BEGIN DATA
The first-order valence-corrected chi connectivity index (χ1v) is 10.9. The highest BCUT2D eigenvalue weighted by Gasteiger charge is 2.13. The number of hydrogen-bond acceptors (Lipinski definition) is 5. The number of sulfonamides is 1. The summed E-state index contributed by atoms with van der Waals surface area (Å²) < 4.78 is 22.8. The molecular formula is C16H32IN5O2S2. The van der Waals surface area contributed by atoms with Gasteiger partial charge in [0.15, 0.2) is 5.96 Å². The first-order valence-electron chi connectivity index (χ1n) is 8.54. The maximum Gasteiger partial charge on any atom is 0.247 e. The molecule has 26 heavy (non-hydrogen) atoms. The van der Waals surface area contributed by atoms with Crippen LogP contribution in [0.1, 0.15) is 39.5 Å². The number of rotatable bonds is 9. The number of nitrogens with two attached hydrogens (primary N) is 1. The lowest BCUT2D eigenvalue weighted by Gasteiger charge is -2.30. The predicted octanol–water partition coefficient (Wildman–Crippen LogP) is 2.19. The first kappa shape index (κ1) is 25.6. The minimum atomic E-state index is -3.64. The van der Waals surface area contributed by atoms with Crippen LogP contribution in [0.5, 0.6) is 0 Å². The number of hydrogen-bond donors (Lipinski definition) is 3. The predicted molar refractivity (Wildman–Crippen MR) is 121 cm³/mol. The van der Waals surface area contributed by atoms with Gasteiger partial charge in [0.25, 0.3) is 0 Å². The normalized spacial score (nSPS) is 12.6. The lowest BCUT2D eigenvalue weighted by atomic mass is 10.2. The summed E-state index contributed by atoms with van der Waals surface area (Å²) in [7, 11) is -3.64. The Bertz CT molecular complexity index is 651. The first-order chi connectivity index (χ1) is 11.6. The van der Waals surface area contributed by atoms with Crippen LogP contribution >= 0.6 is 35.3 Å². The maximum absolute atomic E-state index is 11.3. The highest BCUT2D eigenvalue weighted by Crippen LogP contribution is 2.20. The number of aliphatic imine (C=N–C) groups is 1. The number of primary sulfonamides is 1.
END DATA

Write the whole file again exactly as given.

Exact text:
The first-order valence-corrected chi connectivity index (χ1v) is 10.9. The highest BCUT2D eigenvalue weighted by Gasteiger charge is 2.13. The number of hydrogen-bond acceptors (Lipinski definition) is 5. The number of sulfonamides is 1. The summed E-state index contributed by atoms with van der Waals surface area (Å²) < 4.78 is 22.8. The molecular formula is C16H32IN5O2S2. The van der Waals surface area contributed by atoms with Gasteiger partial charge in [0.15, 0.2) is 5.96 Å². The first-order valence-electron chi connectivity index (χ1n) is 8.54. The maximum Gasteiger partial charge on any atom is 0.247 e. The molecule has 26 heavy (non-hydrogen) atoms. The van der Waals surface area contributed by atoms with Crippen LogP contribution in [0.1, 0.15) is 39.5 Å². The number of rotatable bonds is 9. The number of nitrogens with two attached hydrogens (primary N) is 1. The lowest BCUT2D eigenvalue weighted by Gasteiger charge is -2.30. The predicted octanol–water partition coefficient (Wildman–Crippen LogP) is 2.19. The first kappa shape index (κ1) is 25.6. The minimum atomic E-state index is -3.64. The van der Waals surface area contributed by atoms with Crippen LogP contribution in [0.5, 0.6) is 0 Å². The number of hydrogen-bond donors (Lipinski definition) is 3. The predicted molar refractivity (Wildman–Crippen MR) is 121 cm³/mol. The van der Waals surface area contributed by atoms with Gasteiger partial charge in [0.25, 0.3) is 0 Å². The normalized spacial score (nSPS) is 12.6. The lowest BCUT2D eigenvalue weighted by atomic mass is 10.2. The summed E-state index contributed by atoms with van der Waals surface area (Å²) in [7, 11) is -3.64. The Bertz CT molecular complexity index is 651. The first-order chi connectivity index (χ1) is 11.6. The van der Waals surface area contributed by atoms with Crippen LogP contribution >= 0.6 is 35.3 Å². The maximum absolute atomic E-state index is 11.3. The highest BCUT2D eigenvalue weighted by Crippen LogP contribution is 2.20. The number of aliphatic imine (C=N–C) groups is 1. The number of primary sulfonamides is 1.